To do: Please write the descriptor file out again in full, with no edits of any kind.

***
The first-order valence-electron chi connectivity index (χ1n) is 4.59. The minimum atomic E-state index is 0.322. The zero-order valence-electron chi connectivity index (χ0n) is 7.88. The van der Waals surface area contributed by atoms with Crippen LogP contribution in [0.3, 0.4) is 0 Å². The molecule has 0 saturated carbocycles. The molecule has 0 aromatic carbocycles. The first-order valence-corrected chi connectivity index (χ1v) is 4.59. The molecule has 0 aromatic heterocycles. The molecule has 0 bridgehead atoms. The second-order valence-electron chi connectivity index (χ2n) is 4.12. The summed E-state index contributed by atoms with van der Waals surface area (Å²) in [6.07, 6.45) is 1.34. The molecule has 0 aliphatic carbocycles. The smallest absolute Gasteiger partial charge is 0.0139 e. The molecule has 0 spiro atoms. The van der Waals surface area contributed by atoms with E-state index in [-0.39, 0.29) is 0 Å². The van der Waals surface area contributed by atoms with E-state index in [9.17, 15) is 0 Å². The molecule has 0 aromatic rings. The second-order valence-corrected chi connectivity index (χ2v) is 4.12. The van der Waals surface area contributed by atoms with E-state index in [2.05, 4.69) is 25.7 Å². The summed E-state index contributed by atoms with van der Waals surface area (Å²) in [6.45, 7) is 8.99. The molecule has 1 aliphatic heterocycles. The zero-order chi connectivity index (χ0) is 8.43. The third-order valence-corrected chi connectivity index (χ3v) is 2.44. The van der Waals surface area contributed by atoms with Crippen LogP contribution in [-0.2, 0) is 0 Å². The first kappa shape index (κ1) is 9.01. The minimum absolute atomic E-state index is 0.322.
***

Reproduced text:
The first-order valence-electron chi connectivity index (χ1n) is 4.59. The minimum atomic E-state index is 0.322. The zero-order valence-electron chi connectivity index (χ0n) is 7.88. The van der Waals surface area contributed by atoms with Crippen LogP contribution in [0.3, 0.4) is 0 Å². The molecule has 0 saturated carbocycles. The molecule has 0 aromatic carbocycles. The first-order valence-corrected chi connectivity index (χ1v) is 4.59. The molecule has 0 aromatic heterocycles. The molecule has 0 bridgehead atoms. The second-order valence-electron chi connectivity index (χ2n) is 4.12. The summed E-state index contributed by atoms with van der Waals surface area (Å²) in [6.07, 6.45) is 1.34. The molecule has 0 aliphatic carbocycles. The smallest absolute Gasteiger partial charge is 0.0139 e. The molecule has 0 spiro atoms. The van der Waals surface area contributed by atoms with E-state index in [-0.39, 0.29) is 0 Å². The van der Waals surface area contributed by atoms with E-state index in [9.17, 15) is 0 Å². The molecule has 0 aromatic rings. The second-order valence-corrected chi connectivity index (χ2v) is 4.12. The van der Waals surface area contributed by atoms with E-state index in [2.05, 4.69) is 25.7 Å². The summed E-state index contributed by atoms with van der Waals surface area (Å²) in [6.45, 7) is 8.99. The molecule has 1 aliphatic heterocycles. The zero-order chi connectivity index (χ0) is 8.43. The third-order valence-corrected chi connectivity index (χ3v) is 2.44. The van der Waals surface area contributed by atoms with Crippen LogP contribution in [-0.2, 0) is 0 Å². The first kappa shape index (κ1) is 9.01. The minimum absolute atomic E-state index is 0.322.